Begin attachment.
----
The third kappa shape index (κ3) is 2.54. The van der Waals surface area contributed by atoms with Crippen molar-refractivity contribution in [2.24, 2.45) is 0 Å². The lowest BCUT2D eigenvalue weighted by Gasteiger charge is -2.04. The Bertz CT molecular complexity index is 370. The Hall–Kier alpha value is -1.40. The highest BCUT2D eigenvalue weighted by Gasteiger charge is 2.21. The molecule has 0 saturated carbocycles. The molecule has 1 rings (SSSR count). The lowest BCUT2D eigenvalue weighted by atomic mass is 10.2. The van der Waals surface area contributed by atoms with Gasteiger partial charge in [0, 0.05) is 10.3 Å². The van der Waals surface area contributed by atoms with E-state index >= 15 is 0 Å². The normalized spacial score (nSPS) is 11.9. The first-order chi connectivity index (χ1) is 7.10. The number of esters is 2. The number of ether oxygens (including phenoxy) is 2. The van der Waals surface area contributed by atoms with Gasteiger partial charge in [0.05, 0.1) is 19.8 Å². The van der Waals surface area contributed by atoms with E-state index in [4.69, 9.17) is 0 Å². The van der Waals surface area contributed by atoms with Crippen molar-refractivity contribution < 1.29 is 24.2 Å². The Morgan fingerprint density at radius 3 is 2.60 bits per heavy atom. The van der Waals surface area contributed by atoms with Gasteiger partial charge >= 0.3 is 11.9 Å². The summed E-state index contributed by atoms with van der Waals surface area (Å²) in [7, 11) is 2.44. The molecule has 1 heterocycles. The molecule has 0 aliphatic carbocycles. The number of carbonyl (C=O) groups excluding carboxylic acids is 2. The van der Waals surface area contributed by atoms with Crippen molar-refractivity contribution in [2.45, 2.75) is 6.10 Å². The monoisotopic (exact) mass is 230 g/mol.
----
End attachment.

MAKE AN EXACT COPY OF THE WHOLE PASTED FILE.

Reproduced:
The third kappa shape index (κ3) is 2.54. The van der Waals surface area contributed by atoms with Crippen molar-refractivity contribution in [2.24, 2.45) is 0 Å². The lowest BCUT2D eigenvalue weighted by Gasteiger charge is -2.04. The Bertz CT molecular complexity index is 370. The Hall–Kier alpha value is -1.40. The highest BCUT2D eigenvalue weighted by Gasteiger charge is 2.21. The molecule has 0 saturated carbocycles. The molecule has 1 rings (SSSR count). The lowest BCUT2D eigenvalue weighted by atomic mass is 10.2. The van der Waals surface area contributed by atoms with Gasteiger partial charge in [0, 0.05) is 10.3 Å². The van der Waals surface area contributed by atoms with E-state index >= 15 is 0 Å². The normalized spacial score (nSPS) is 11.9. The first-order chi connectivity index (χ1) is 7.10. The number of esters is 2. The number of ether oxygens (including phenoxy) is 2. The van der Waals surface area contributed by atoms with Gasteiger partial charge in [0.05, 0.1) is 19.8 Å². The van der Waals surface area contributed by atoms with E-state index in [4.69, 9.17) is 0 Å². The van der Waals surface area contributed by atoms with Crippen molar-refractivity contribution < 1.29 is 24.2 Å². The Morgan fingerprint density at radius 3 is 2.60 bits per heavy atom. The van der Waals surface area contributed by atoms with Gasteiger partial charge >= 0.3 is 11.9 Å². The summed E-state index contributed by atoms with van der Waals surface area (Å²) in [7, 11) is 2.44. The molecule has 1 heterocycles. The molecule has 0 aliphatic carbocycles. The number of carbonyl (C=O) groups excluding carboxylic acids is 2. The van der Waals surface area contributed by atoms with Crippen molar-refractivity contribution in [2.45, 2.75) is 6.10 Å². The monoisotopic (exact) mass is 230 g/mol.